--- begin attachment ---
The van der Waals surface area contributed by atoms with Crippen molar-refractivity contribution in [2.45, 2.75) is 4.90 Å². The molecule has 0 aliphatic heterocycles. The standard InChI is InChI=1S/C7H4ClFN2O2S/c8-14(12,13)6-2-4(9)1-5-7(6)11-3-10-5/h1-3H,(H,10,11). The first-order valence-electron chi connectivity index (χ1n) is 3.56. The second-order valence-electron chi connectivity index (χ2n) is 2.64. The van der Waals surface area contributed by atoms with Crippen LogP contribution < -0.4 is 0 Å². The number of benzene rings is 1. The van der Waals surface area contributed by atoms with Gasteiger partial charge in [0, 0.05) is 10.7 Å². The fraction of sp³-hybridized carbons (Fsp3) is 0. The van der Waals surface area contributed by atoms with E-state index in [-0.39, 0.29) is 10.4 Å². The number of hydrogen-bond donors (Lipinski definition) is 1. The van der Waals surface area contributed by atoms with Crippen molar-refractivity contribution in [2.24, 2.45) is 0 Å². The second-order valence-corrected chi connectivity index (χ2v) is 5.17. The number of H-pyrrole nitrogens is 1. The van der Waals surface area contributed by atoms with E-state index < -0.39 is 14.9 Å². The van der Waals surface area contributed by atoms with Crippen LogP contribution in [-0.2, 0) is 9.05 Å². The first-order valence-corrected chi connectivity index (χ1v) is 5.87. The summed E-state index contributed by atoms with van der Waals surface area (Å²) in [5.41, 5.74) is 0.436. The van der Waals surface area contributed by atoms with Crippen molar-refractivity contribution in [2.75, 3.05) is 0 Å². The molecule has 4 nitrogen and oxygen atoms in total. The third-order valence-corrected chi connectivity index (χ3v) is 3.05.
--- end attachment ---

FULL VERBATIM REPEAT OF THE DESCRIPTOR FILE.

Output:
The van der Waals surface area contributed by atoms with Crippen molar-refractivity contribution in [2.45, 2.75) is 4.90 Å². The molecule has 0 aliphatic heterocycles. The standard InChI is InChI=1S/C7H4ClFN2O2S/c8-14(12,13)6-2-4(9)1-5-7(6)11-3-10-5/h1-3H,(H,10,11). The first-order valence-electron chi connectivity index (χ1n) is 3.56. The second-order valence-electron chi connectivity index (χ2n) is 2.64. The van der Waals surface area contributed by atoms with Crippen LogP contribution < -0.4 is 0 Å². The number of benzene rings is 1. The van der Waals surface area contributed by atoms with Gasteiger partial charge in [0, 0.05) is 10.7 Å². The fraction of sp³-hybridized carbons (Fsp3) is 0. The van der Waals surface area contributed by atoms with E-state index in [-0.39, 0.29) is 10.4 Å². The number of hydrogen-bond donors (Lipinski definition) is 1. The van der Waals surface area contributed by atoms with Crippen molar-refractivity contribution in [2.24, 2.45) is 0 Å². The second-order valence-corrected chi connectivity index (χ2v) is 5.17. The number of H-pyrrole nitrogens is 1. The van der Waals surface area contributed by atoms with E-state index < -0.39 is 14.9 Å². The van der Waals surface area contributed by atoms with Crippen LogP contribution in [-0.2, 0) is 9.05 Å². The first-order valence-corrected chi connectivity index (χ1v) is 5.87. The summed E-state index contributed by atoms with van der Waals surface area (Å²) in [5.41, 5.74) is 0.436. The van der Waals surface area contributed by atoms with Crippen molar-refractivity contribution in [2.75, 3.05) is 0 Å². The molecule has 4 nitrogen and oxygen atoms in total. The third-order valence-corrected chi connectivity index (χ3v) is 3.05.